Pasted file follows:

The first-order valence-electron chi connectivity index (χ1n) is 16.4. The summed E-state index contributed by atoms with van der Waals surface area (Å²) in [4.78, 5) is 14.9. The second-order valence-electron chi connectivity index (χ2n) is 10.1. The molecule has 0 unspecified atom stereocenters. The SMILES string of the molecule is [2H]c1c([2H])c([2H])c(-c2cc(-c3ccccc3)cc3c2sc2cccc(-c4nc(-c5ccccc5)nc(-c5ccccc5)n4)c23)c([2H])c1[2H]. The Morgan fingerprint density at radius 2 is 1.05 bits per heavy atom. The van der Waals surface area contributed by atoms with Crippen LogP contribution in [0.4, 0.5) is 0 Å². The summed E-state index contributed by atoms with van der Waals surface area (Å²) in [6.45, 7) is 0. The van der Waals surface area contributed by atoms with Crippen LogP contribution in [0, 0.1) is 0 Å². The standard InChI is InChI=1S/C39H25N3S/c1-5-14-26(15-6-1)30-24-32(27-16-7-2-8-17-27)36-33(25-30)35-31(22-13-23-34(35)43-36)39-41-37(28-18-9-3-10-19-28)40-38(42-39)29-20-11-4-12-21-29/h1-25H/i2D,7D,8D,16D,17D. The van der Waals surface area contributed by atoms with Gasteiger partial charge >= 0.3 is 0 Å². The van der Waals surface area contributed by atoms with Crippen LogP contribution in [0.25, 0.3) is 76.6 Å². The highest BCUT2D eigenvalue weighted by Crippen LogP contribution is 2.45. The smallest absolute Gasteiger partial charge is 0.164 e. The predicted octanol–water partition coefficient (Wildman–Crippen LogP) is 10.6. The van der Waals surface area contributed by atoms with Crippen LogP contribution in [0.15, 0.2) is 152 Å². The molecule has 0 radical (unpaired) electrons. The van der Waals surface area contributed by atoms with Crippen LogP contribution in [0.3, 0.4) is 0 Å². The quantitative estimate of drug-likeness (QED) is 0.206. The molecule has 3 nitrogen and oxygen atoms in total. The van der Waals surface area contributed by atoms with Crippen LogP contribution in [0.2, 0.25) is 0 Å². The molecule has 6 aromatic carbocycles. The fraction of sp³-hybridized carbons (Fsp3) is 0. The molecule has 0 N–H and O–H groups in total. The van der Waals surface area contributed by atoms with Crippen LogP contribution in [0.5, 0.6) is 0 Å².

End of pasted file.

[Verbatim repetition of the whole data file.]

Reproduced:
The first-order valence-electron chi connectivity index (χ1n) is 16.4. The summed E-state index contributed by atoms with van der Waals surface area (Å²) in [4.78, 5) is 14.9. The second-order valence-electron chi connectivity index (χ2n) is 10.1. The molecule has 0 unspecified atom stereocenters. The SMILES string of the molecule is [2H]c1c([2H])c([2H])c(-c2cc(-c3ccccc3)cc3c2sc2cccc(-c4nc(-c5ccccc5)nc(-c5ccccc5)n4)c23)c([2H])c1[2H]. The Morgan fingerprint density at radius 2 is 1.05 bits per heavy atom. The van der Waals surface area contributed by atoms with Crippen LogP contribution in [0.4, 0.5) is 0 Å². The summed E-state index contributed by atoms with van der Waals surface area (Å²) in [6.45, 7) is 0. The van der Waals surface area contributed by atoms with Crippen LogP contribution in [0, 0.1) is 0 Å². The standard InChI is InChI=1S/C39H25N3S/c1-5-14-26(15-6-1)30-24-32(27-16-7-2-8-17-27)36-33(25-30)35-31(22-13-23-34(35)43-36)39-41-37(28-18-9-3-10-19-28)40-38(42-39)29-20-11-4-12-21-29/h1-25H/i2D,7D,8D,16D,17D. The van der Waals surface area contributed by atoms with Gasteiger partial charge >= 0.3 is 0 Å². The van der Waals surface area contributed by atoms with Crippen LogP contribution in [0.25, 0.3) is 76.6 Å². The highest BCUT2D eigenvalue weighted by Crippen LogP contribution is 2.45. The smallest absolute Gasteiger partial charge is 0.164 e. The predicted octanol–water partition coefficient (Wildman–Crippen LogP) is 10.6. The van der Waals surface area contributed by atoms with Crippen LogP contribution in [0.15, 0.2) is 152 Å². The molecule has 0 radical (unpaired) electrons. The van der Waals surface area contributed by atoms with Crippen LogP contribution in [0.3, 0.4) is 0 Å². The quantitative estimate of drug-likeness (QED) is 0.206. The molecule has 3 nitrogen and oxygen atoms in total. The van der Waals surface area contributed by atoms with Crippen LogP contribution in [0.2, 0.25) is 0 Å². The molecule has 6 aromatic carbocycles. The fraction of sp³-hybridized carbons (Fsp3) is 0. The molecule has 0 N–H and O–H groups in total. The van der Waals surface area contributed by atoms with Crippen LogP contribution in [0.5, 0.6) is 0 Å².